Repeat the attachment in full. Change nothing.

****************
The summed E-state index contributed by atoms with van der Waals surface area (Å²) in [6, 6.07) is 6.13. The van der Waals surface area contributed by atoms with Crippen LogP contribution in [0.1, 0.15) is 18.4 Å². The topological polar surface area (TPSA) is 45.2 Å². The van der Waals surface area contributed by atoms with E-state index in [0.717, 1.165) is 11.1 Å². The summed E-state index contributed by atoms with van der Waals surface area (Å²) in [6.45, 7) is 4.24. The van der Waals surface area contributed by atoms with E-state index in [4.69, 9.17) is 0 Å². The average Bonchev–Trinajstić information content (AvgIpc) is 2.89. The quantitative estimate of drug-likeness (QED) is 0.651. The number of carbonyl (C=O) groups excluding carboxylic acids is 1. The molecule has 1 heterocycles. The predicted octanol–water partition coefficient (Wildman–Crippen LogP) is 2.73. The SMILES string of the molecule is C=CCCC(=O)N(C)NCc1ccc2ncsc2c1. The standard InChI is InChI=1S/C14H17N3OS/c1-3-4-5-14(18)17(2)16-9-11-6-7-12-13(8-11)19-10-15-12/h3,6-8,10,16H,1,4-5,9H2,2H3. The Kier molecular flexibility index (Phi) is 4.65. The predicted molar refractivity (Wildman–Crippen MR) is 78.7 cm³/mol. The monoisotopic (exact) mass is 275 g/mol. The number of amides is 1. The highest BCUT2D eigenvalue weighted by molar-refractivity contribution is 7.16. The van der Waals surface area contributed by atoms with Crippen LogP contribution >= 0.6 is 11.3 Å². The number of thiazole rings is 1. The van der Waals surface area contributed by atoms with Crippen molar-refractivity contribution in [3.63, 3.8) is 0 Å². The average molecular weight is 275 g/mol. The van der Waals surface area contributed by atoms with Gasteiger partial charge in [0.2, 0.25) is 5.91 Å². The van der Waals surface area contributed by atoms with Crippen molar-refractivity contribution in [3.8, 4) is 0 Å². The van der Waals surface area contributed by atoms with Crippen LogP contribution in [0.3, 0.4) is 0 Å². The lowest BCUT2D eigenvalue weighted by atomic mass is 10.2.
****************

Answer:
The summed E-state index contributed by atoms with van der Waals surface area (Å²) in [6, 6.07) is 6.13. The van der Waals surface area contributed by atoms with Crippen LogP contribution in [0.1, 0.15) is 18.4 Å². The topological polar surface area (TPSA) is 45.2 Å². The van der Waals surface area contributed by atoms with E-state index in [0.717, 1.165) is 11.1 Å². The summed E-state index contributed by atoms with van der Waals surface area (Å²) in [6.45, 7) is 4.24. The van der Waals surface area contributed by atoms with E-state index in [4.69, 9.17) is 0 Å². The average Bonchev–Trinajstić information content (AvgIpc) is 2.89. The quantitative estimate of drug-likeness (QED) is 0.651. The number of carbonyl (C=O) groups excluding carboxylic acids is 1. The molecule has 1 heterocycles. The predicted octanol–water partition coefficient (Wildman–Crippen LogP) is 2.73. The SMILES string of the molecule is C=CCCC(=O)N(C)NCc1ccc2ncsc2c1. The standard InChI is InChI=1S/C14H17N3OS/c1-3-4-5-14(18)17(2)16-9-11-6-7-12-13(8-11)19-10-15-12/h3,6-8,10,16H,1,4-5,9H2,2H3. The Kier molecular flexibility index (Phi) is 4.65. The predicted molar refractivity (Wildman–Crippen MR) is 78.7 cm³/mol. The monoisotopic (exact) mass is 275 g/mol. The number of amides is 1. The highest BCUT2D eigenvalue weighted by molar-refractivity contribution is 7.16. The van der Waals surface area contributed by atoms with Crippen LogP contribution >= 0.6 is 11.3 Å². The number of thiazole rings is 1. The van der Waals surface area contributed by atoms with Crippen molar-refractivity contribution in [3.63, 3.8) is 0 Å². The average molecular weight is 275 g/mol. The van der Waals surface area contributed by atoms with Gasteiger partial charge in [0.2, 0.25) is 5.91 Å². The van der Waals surface area contributed by atoms with Crippen molar-refractivity contribution in [3.8, 4) is 0 Å². The van der Waals surface area contributed by atoms with Crippen LogP contribution in [0.3, 0.4) is 0 Å². The lowest BCUT2D eigenvalue weighted by atomic mass is 10.2.